- Robert Preidt
- Posted October 12, 2020
Weight-Loss Surgery May Cut Pancreatic Cancer Risk in People With Diabetes
Weight-loss surgery significantly reduces the risk of pancreatic cancer in obese people with diabetes, a new study finds.
For the study, the researchers analyzed 20 years of data from 1.4 million people, including more than 10,000 who'd had weight-loss surgery. About three-quarters of those who had weight-loss surgery were women.
People who'd had weight-loss surgery were less likely to develop pancreatic cancer than those who hadn't had the surgery (0.19% versus 0.32%), the investigators found.
"Obesity and diabetes are well-known risk factors for pancreatic cancer via chronic inflammation, excess hormones and growth factors released by body fat," said study author Dr. Aslam Syed, of the division of gastroenterology at Allegheny Health Network, in Pittsburgh, Pa.
"Previously, bariatric [weight-loss] surgery has been shown to improve high blood sugar levels in diabetic patients, and our research shows that this surgery is a viable way in reducing the risk of pancreatic cancer in this growing, at-risk group," Syed explained.
The findings were to be presented Monday at the United European Gastroenterology virtual meeting. Research presented at meetings should be considered preliminary until published in a peer-reviewed journal.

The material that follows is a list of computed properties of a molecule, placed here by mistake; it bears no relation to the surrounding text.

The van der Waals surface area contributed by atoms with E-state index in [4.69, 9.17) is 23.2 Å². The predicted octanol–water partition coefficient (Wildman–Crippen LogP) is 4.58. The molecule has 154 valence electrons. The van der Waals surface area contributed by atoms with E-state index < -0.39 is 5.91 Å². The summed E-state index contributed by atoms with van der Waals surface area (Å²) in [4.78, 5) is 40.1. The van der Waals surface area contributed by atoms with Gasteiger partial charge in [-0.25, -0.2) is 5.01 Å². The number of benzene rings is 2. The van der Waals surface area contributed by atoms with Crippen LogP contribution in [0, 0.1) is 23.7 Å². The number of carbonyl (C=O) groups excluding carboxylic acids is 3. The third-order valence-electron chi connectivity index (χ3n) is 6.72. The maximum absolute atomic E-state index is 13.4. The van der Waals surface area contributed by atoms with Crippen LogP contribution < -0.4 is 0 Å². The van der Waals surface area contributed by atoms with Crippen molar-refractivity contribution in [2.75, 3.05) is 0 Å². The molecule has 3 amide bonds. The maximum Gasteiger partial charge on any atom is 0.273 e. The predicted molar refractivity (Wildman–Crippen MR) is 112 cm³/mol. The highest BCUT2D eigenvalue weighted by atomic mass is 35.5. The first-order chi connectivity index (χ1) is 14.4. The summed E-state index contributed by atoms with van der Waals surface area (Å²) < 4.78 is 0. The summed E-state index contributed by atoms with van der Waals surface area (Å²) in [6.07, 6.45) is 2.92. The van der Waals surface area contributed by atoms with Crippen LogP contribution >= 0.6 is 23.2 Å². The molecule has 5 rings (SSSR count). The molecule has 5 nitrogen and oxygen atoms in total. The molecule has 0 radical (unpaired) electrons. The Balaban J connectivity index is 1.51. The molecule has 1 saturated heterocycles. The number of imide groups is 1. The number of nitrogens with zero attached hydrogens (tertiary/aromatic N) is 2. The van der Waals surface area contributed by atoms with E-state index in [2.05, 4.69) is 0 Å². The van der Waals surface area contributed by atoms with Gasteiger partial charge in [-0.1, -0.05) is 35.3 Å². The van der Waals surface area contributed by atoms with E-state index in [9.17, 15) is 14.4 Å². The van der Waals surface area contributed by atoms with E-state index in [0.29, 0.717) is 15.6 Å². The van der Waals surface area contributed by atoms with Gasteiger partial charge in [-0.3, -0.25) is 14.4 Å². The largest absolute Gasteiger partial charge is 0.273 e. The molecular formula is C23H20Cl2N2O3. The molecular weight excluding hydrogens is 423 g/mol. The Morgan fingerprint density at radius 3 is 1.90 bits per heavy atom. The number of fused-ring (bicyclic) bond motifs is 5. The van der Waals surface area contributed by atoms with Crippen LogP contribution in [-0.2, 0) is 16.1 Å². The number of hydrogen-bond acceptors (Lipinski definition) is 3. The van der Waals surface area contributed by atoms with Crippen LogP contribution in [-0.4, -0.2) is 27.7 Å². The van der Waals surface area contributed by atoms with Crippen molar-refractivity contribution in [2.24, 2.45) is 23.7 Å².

The findings are particularly timely as rates of diabetes, obesity and pancreatic cancer are on the rise, the study authors said in a meeting news release.
Preventing pancreatic cancer is crucial because there haven't been improvements in the survival of the disease for four decades, Syed added.
"The average survival time at diagnosis is particularly bleak for this silent killer, at just 4.6 months, with patients losing 98% of their healthy life expectancy. Only 3% of patients survive more than five years," he said.
Syed said clinicians should consider weight-loss surgery in patients with metabolic disorders to help reduce the risk and burden of pancreatic cancer.
Pancreatic cancer is often called a silent killer because symptoms -- which include pain in the back or stomach, jaundice and unexplained weight loss -- can be hard to identify, making early diagnosis difficult.
The U.S. National Cancer Institute has more on pancreatic cancer.
SOURCE: United European Gastroenterology meeting, news release, Oct. 11, 2020
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